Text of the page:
By Chenelle Fernando
Flip-flops (rubber slippers) are an islander’s friend. To survive in the tropics is to own at least two pairs of flip-flops at a time. However, discarding these would result in unthinkable damage to the ecosystem and its inhabitants. FlipYarn, a spanking new initiative by Parkville, collects flip-flops from across Sri Lanka and renders them into upcycled sunglasses and other accessories.
We spoke to Parkville Founder Hugo Kaempfer to obtain a better understanding of the issue at hand. He revealed that up to 40% of the global population uses flip-flops daily – that is approximately three billion people worldwide. They are the number one footwear for countries like China, India, Africa, and Sri Lanka. Sri Lanka has the capacity to generate around 50 million-plus pairs every year.
An average Sri Lankan goes through around two pairs of flip-flops a year, which sums up to approximately 14 million flip-flops being thrown out annually.
Similar to the plastic/polythene menace, discarding flip-flops incorrectly continues to ravage ecosystems surrounding inhabitants as they take hundreds to thousands of years to reach degradation, and creates micro plastics that can be equally catastrophic. This is primarily attributed to the raw materials that compound together during flip-flop production, such as rubber, plastic, and foam. The addition of chemicals makes the flip-flop glossy, tough, heat and stress resistant, and ensures it retains its colour.
As days go by, more and more flip-flops are being washed up onto our pristine beaches, and is now becoming of a greater tragedy. “You have whales, turtles, and marine life where when they die and you open them up, you see whole flip-flops inside them,” added Kaempfer. In addition to this, breeding grounds of species such as crabs and other animals that seek refuge along these same beaches are forced to reckon with devastation. “We did a beach clean-up and I got a whole bunch of people to come and help out. In a stretch of 15 metres, in 20 minutes, we filled up two rice bags with washed up flip-flops. That was something that helped them really understand what the issue is,” shared Kaempfer.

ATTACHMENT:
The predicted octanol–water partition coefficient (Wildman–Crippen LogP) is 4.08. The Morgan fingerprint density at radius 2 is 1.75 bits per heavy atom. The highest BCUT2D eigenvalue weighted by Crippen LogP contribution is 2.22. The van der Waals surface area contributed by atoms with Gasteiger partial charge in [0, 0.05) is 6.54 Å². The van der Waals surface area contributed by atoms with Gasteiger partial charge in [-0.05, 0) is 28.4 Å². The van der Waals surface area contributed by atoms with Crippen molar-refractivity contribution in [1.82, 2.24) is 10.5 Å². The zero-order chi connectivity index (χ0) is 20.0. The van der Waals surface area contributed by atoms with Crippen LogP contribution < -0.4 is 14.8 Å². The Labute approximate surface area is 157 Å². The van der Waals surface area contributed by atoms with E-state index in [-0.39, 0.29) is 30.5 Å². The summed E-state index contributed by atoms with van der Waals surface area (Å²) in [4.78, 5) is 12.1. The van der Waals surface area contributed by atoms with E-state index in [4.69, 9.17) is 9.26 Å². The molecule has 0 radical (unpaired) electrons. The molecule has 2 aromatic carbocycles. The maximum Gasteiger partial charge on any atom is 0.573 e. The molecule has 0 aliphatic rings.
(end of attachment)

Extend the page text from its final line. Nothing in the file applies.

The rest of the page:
It all began when Kaempfer was walking his dog Boo, who now also happens to be the star of the show. Whenever he walked her, she would almost always pick up flip-flops and ultimately collected a mountain of flip-flops at Kaempfer’s residence. “And I just started having this collection of flip-flops and I didn’t know what to do with them and there was no way to recycle them. They’re made from plastic, foam, rubber, and a bunch of chemicals that are clearly very difficult to recycle,” he said.
Digging deeper into the matter, he was able to realise that oceans, landfills, and even sidewalks down the street were littered with flip-flops that were scattered everywhere.
The aforementioned disturbing numbers prove that despite the fact that flip-flops are worn far and wide, people fail to think about what happens to them once they are thrown out or discarded.
Kaempfer continued: “Everyone focuses on plastic straws, plastic bags, and those kinds of things, but no one thinks about the most common footwear on the planet. Over three billion people wear flip-flops on a regular basis and there is no way to recycle them anywhere in the world. Unlike glass or any other metal, there is almost nothing you could do with it.”
As a means of addressing this issue, FlipYarn was created to enable the collection of discarded flip-flops and later, the making of fun creations such as sunglasses, necklaces, and bracelets. “The whole idea is that it’s fun and colourful, and something a bit different to tackle something that is a real issue. The issue itself is something that drove us to do this,” incited Kaempfer.
Having resided in the UK before any of this, Kaempfer moved to Sri Lanka around four-and-a-half years ago when he started Parkville, which provides eco-friendly solutions such as wooden sunglasses, hairbrushes, homeware, furniture, and even signboards. “Because we were already making sunglasses, when we looked into this, it seemed like the logical thing to do. The whole idea behind it being colourful and fun is to raise awareness on this unbelievable manmade disaster that is getting worse by the day.”
To those wondering, upcycled products, unlike recycled products, are the result of creating something entirely new using the original material. As these upcycled creations are manufactured through the use of discarded flip-flops, we were led to raise the question of how hygienic the ultimate product is. Commenting on the hygiene factor, Kaempfer assures that the products are succumbed to a thorough process of sanitation, stating: “When we get them, we wash them in water and soap and leave them to soak in disinfectants. Once they go through that process, we then sand them down; i.e. getting rid of the entire outer layer and dirt to get a fresh interior that we can use. We then create these products out of that. Then we wash it again one more time. That allows us to ensure that what we are using is something that is fully sanitised and safe to wear.”
The Kickstarer campaign for FlipYarn by Parkville was initiated on 20 August and its products will be available for display at the Good Market. A pair of sunglasses could be purchased for $ 37 throughout the course of the campaign, which concludes in 18 days. The product could later be purchased at the retail price of $ 50.
Photos © Parkville